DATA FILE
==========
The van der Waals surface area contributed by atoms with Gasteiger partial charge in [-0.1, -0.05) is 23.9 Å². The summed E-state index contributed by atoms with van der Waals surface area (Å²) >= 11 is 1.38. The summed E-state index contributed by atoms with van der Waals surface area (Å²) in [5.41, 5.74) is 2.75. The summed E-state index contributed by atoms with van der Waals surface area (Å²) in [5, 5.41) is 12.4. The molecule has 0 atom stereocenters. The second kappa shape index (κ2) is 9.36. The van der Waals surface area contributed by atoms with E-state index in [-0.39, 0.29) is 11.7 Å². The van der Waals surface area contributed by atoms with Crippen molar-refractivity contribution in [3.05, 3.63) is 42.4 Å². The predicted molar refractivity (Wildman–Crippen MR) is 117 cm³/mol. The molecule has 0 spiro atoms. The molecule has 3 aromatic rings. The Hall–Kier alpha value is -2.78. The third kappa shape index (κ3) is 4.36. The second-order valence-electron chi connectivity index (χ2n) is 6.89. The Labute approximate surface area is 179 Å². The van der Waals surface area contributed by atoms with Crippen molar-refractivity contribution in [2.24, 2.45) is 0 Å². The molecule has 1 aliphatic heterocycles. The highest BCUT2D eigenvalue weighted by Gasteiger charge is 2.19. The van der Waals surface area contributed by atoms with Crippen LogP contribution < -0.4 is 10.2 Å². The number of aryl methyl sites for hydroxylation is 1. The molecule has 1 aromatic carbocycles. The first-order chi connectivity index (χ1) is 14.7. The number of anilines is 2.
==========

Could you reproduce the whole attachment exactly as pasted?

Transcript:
The van der Waals surface area contributed by atoms with Gasteiger partial charge in [-0.1, -0.05) is 23.9 Å². The summed E-state index contributed by atoms with van der Waals surface area (Å²) >= 11 is 1.38. The summed E-state index contributed by atoms with van der Waals surface area (Å²) in [5.41, 5.74) is 2.75. The summed E-state index contributed by atoms with van der Waals surface area (Å²) in [5, 5.41) is 12.4. The molecule has 0 atom stereocenters. The second kappa shape index (κ2) is 9.36. The van der Waals surface area contributed by atoms with E-state index in [-0.39, 0.29) is 11.7 Å². The van der Waals surface area contributed by atoms with Crippen molar-refractivity contribution in [3.05, 3.63) is 42.4 Å². The predicted molar refractivity (Wildman–Crippen MR) is 117 cm³/mol. The molecule has 0 spiro atoms. The molecule has 3 aromatic rings. The Hall–Kier alpha value is -2.78. The third kappa shape index (κ3) is 4.36. The second-order valence-electron chi connectivity index (χ2n) is 6.89. The Labute approximate surface area is 179 Å². The van der Waals surface area contributed by atoms with Crippen molar-refractivity contribution in [2.24, 2.45) is 0 Å². The molecule has 1 aliphatic heterocycles. The highest BCUT2D eigenvalue weighted by Gasteiger charge is 2.19. The van der Waals surface area contributed by atoms with Crippen LogP contribution < -0.4 is 10.2 Å². The number of aryl methyl sites for hydroxylation is 1. The molecule has 1 aromatic carbocycles. The first-order chi connectivity index (χ1) is 14.7. The number of anilines is 2.